My Preserve the Legacy Podcast – Listening In On Training Sessions

Kevin came up with the idea to publish the commentaries I do on my privates with legends and top krus for the Muay Thai Library – Preserve the Legacy project...

Kevin came up with the idea to publish the commentaries I do on my privates with legends and top krus for the Muay Thai Library – Preserve the Legacy project as a podcast. I watch the sessions and record the voice-over to point out details, explain further the techniques or strategies being taught, as well as putting into context some of the experience of these lessons for those who don’t have the rare privilege of being there. Kevin then listens to these recordings many times over, getting the volume right and syncing it up to the video and editing, which is when he noted that they could stand on their own as an audio-recording. I didn’t even realize that Joe Rogan’s podcast has a video that goes with it on Youtube until really recently, and I’ve been listening to that podcast for years. These are videos for patrons only, people who support the documentary project, but here is a chance to offer some dimension of them to everyone.

I listen to podcasts a lot – I wrote this in 2016. A few years ago they replaced music as what I listen to when I’m running, which is an hour every day, and when I have to go out grocery shopping or something I’ll listen to them as well. There’s something about the way my mind engages with conversation or information on a subject that’s much more gratifying than how my mind kind of “checks out” with music. So, to me the idea of listening to these audio recordings as podcasts actually makes sense, in that it’s kind of how I listen to podcasts in general. Maybe you are the same as me. The explanation of detail in technique or what’s being taught can stand as a kind of low-impact introduction to the session, so you know what to look for when you’re watching it, if you decide to sit down and study it in the future, or as a reminder of technique and strategy that can stand on it’s own. A lot of what is covered in these sessions is all the stuff that is “between” the short technique demo videos you might find elsewhere. These krus and legends are in an hour teaching me “how to fight” in their style, not just how to perform particular moves, and in my commentary I really try to bring these aspects out. I might listen to it on my way to the gym, for example. Kind of setting up in my mind what I’d be working on. “See how he turns his heel on that teep,” would be a good reminder on my way to training that I need to practice that. Or, because these are the sounds of training in Thailand it might be a great way to feel connected to the motherland, always a good thing. When I lived in the United States all I wanted for myself was to connect to the Muay Thai of Thailand, and maybe these sessions can help with that feeling too.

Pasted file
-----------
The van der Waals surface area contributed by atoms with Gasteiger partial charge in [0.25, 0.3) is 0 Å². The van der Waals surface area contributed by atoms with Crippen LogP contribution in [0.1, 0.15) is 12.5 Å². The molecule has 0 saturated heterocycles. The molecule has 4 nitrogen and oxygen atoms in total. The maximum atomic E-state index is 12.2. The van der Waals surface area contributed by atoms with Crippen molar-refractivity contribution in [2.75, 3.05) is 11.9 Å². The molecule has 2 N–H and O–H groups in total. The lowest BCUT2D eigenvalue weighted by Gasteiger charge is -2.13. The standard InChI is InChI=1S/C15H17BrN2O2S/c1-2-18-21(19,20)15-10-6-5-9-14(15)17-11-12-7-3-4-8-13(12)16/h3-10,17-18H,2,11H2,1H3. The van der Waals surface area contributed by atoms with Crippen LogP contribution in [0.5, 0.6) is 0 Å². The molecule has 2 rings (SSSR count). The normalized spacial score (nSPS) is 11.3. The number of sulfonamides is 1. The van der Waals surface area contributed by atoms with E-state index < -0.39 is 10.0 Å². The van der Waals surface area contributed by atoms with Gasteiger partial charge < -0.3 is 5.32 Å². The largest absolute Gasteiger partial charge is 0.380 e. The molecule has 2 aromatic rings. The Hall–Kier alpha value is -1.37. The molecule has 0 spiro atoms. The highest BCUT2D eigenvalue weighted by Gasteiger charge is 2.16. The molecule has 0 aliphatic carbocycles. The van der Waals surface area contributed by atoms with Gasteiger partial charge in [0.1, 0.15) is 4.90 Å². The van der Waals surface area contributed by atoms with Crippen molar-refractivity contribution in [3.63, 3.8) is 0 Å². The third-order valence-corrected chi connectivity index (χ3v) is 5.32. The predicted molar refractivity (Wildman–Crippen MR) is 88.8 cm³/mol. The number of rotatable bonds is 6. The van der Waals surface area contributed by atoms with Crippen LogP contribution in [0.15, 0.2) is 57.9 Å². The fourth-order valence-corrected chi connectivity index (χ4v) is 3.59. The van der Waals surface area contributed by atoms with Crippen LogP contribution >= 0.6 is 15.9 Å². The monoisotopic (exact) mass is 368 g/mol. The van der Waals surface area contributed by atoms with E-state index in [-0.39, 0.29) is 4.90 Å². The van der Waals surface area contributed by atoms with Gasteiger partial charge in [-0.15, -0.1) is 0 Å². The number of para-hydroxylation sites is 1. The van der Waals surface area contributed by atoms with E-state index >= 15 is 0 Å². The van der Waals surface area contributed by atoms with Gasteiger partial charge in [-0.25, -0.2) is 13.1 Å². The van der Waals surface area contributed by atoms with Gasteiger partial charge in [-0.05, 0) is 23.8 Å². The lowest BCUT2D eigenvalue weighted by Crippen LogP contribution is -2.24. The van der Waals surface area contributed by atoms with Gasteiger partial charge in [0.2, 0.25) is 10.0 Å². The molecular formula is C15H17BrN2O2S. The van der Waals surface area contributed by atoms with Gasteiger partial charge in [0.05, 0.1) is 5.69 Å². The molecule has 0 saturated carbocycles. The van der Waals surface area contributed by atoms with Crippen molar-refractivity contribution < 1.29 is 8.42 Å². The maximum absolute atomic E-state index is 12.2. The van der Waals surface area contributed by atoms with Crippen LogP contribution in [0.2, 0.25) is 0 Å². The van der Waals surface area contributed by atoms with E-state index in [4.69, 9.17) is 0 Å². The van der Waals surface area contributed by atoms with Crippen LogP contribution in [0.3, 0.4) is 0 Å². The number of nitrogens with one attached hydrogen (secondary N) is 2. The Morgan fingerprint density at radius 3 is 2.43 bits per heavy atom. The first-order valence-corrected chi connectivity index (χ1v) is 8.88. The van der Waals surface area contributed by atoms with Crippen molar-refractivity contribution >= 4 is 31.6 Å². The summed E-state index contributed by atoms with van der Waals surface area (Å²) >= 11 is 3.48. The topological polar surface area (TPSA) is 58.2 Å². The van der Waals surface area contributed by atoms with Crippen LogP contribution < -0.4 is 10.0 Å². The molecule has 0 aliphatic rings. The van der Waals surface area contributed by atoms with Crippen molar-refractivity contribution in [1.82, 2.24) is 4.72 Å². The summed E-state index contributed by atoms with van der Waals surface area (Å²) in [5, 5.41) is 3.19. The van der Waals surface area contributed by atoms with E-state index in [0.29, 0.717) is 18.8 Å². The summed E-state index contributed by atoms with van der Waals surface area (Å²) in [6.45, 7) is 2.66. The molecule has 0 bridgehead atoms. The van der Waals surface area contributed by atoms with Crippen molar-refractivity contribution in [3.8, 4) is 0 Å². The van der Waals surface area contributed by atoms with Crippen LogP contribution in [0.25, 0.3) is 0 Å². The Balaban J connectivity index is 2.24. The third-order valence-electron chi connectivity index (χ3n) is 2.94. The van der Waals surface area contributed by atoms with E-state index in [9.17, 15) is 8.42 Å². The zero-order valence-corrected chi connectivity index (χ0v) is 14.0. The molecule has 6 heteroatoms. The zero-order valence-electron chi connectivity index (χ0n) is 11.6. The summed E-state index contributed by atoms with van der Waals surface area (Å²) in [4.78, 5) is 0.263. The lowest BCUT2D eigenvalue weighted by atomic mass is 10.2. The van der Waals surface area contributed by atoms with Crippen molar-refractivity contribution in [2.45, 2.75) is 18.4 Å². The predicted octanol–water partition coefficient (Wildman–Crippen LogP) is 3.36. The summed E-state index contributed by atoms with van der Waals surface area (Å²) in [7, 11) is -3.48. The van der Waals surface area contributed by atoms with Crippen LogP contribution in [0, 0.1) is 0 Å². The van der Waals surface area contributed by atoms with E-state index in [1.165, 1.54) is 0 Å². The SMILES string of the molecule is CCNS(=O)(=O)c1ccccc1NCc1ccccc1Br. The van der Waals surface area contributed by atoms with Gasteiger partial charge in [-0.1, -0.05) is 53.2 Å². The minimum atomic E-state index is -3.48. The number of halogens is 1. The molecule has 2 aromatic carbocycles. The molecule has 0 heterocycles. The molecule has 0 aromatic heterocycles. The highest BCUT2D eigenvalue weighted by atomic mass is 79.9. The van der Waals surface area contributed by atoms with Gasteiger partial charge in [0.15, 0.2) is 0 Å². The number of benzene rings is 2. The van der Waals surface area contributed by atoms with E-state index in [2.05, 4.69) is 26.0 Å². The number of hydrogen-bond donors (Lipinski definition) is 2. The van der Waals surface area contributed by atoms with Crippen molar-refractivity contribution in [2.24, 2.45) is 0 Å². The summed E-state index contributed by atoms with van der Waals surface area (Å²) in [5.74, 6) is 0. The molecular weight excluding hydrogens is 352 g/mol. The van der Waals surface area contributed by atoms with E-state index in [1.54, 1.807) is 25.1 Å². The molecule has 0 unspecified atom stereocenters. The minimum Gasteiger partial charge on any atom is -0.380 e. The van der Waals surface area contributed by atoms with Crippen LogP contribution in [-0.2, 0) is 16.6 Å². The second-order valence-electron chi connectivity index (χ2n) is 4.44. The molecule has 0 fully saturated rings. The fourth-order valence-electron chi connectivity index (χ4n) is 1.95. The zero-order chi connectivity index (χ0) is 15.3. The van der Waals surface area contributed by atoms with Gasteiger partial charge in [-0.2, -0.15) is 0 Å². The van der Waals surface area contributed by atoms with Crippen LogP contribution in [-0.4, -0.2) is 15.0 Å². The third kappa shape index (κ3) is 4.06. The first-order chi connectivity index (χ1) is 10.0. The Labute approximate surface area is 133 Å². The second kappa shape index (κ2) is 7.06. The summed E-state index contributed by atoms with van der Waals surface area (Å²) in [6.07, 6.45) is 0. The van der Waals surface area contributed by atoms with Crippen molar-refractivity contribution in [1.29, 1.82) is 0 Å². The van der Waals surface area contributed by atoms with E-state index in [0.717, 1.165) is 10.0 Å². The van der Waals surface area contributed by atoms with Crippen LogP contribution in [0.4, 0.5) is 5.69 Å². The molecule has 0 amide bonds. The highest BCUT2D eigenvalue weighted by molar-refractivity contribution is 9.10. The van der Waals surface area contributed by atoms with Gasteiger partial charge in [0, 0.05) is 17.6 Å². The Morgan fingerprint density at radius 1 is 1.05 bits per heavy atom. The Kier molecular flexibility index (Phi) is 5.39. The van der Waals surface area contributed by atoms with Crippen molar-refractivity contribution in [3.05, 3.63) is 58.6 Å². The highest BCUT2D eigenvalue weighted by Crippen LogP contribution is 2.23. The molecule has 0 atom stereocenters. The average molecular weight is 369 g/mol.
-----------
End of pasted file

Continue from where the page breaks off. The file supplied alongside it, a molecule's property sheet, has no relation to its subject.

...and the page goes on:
The full videos of the Muay Thai Library are mostly available to those supporting this project through Patreon. But the audio version in podcast form will be available publicly for everyone. It’s kind of a “let’s see how this goes and what we can do with it,” thing right now, but I’m thinking that I can also include material beyond Patreon sessions. Interviews, podcasts reflecting on technique or specific fighters, anything really that can enrich the preservation and enjoyment of the deeper techniques and fantastic fighters of Thailand.

So How Can I Get This Podcast Sylvie? …you ask

Easy. You can subscribe and download the Preserve The Legacy podcast on iTunes or on Stitcher or on SoundCloud. If you like what you hear take a moment to send a positive comment or write a nice review, it really helps.

Enough prologue, check out some of my favorite podcast sessions so far:


And, if you would like to support this archive project, you can join Patreon and get access to the material you are helping make possible.

You can support this content: Sylvie von Duuglas-Ittu on Patreon
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Muay Thai

A 100 lb. (46 kg) female Muay Thai fighter. Originally I trained under Kumron Vaitayanon (Master K) and Kaensak sor. Ploenjit in New Jersey. I then moved to Thailand to train and fight full time in April of 2012, devoting myself to fighting 100 Thai fights, as well as blogging full time. Having surpassed 100, and then 200, becoming the westerner with the most fights in Thailand, in history, my new goal is to fight an impossible 471 times, the historical record for the greatest number of documented professional fights (see western boxer Len Wickwar, circa 1940), and along the way to continue documenting the Muay Thai of Thailand in the Muay Thai Library project: see


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